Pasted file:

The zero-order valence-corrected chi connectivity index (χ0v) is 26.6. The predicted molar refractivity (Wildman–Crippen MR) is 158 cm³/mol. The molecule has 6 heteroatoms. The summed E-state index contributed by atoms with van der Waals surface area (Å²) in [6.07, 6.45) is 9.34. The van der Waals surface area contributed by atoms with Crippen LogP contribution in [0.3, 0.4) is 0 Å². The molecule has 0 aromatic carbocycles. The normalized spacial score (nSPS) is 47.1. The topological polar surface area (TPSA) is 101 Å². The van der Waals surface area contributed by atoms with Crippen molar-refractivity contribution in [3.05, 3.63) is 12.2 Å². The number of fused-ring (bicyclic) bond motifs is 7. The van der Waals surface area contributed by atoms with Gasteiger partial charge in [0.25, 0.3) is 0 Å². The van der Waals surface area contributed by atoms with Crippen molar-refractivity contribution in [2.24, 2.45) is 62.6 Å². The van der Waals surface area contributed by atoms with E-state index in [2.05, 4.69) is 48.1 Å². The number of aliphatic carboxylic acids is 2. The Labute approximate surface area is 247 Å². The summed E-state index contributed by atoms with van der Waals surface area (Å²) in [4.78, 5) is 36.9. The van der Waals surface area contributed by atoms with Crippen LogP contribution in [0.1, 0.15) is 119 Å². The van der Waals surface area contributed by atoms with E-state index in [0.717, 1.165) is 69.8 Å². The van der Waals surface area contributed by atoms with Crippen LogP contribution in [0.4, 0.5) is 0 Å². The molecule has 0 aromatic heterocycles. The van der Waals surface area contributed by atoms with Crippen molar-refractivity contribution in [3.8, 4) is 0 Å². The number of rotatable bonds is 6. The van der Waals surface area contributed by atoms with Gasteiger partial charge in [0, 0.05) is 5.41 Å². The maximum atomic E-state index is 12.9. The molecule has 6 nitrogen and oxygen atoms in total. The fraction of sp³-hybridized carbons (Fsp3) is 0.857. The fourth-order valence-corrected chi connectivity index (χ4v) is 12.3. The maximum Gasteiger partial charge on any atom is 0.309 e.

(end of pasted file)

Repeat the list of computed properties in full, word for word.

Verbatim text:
The zero-order valence-corrected chi connectivity index (χ0v) is 26.6. The predicted molar refractivity (Wildman–Crippen MR) is 158 cm³/mol. The molecule has 6 heteroatoms. The summed E-state index contributed by atoms with van der Waals surface area (Å²) in [6.07, 6.45) is 9.34. The van der Waals surface area contributed by atoms with Crippen LogP contribution in [0.3, 0.4) is 0 Å². The molecule has 0 aromatic carbocycles. The normalized spacial score (nSPS) is 47.1. The topological polar surface area (TPSA) is 101 Å². The van der Waals surface area contributed by atoms with Crippen molar-refractivity contribution in [3.05, 3.63) is 12.2 Å². The number of fused-ring (bicyclic) bond motifs is 7. The van der Waals surface area contributed by atoms with Gasteiger partial charge in [0.25, 0.3) is 0 Å². The van der Waals surface area contributed by atoms with Crippen molar-refractivity contribution in [2.24, 2.45) is 62.6 Å². The van der Waals surface area contributed by atoms with E-state index in [2.05, 4.69) is 48.1 Å². The number of aliphatic carboxylic acids is 2. The Labute approximate surface area is 247 Å². The summed E-state index contributed by atoms with van der Waals surface area (Å²) in [4.78, 5) is 36.9. The van der Waals surface area contributed by atoms with Crippen LogP contribution in [0.1, 0.15) is 119 Å². The van der Waals surface area contributed by atoms with E-state index in [0.717, 1.165) is 69.8 Å². The van der Waals surface area contributed by atoms with Crippen LogP contribution in [0.4, 0.5) is 0 Å². The molecule has 0 aromatic heterocycles. The van der Waals surface area contributed by atoms with Crippen molar-refractivity contribution in [3.8, 4) is 0 Å². The number of rotatable bonds is 6. The van der Waals surface area contributed by atoms with Gasteiger partial charge in [0, 0.05) is 5.41 Å². The maximum atomic E-state index is 12.9. The molecule has 6 nitrogen and oxygen atoms in total. The fraction of sp³-hybridized carbons (Fsp3) is 0.857. The fourth-order valence-corrected chi connectivity index (χ4v) is 12.3. The maximum Gasteiger partial charge on any atom is 0.309 e.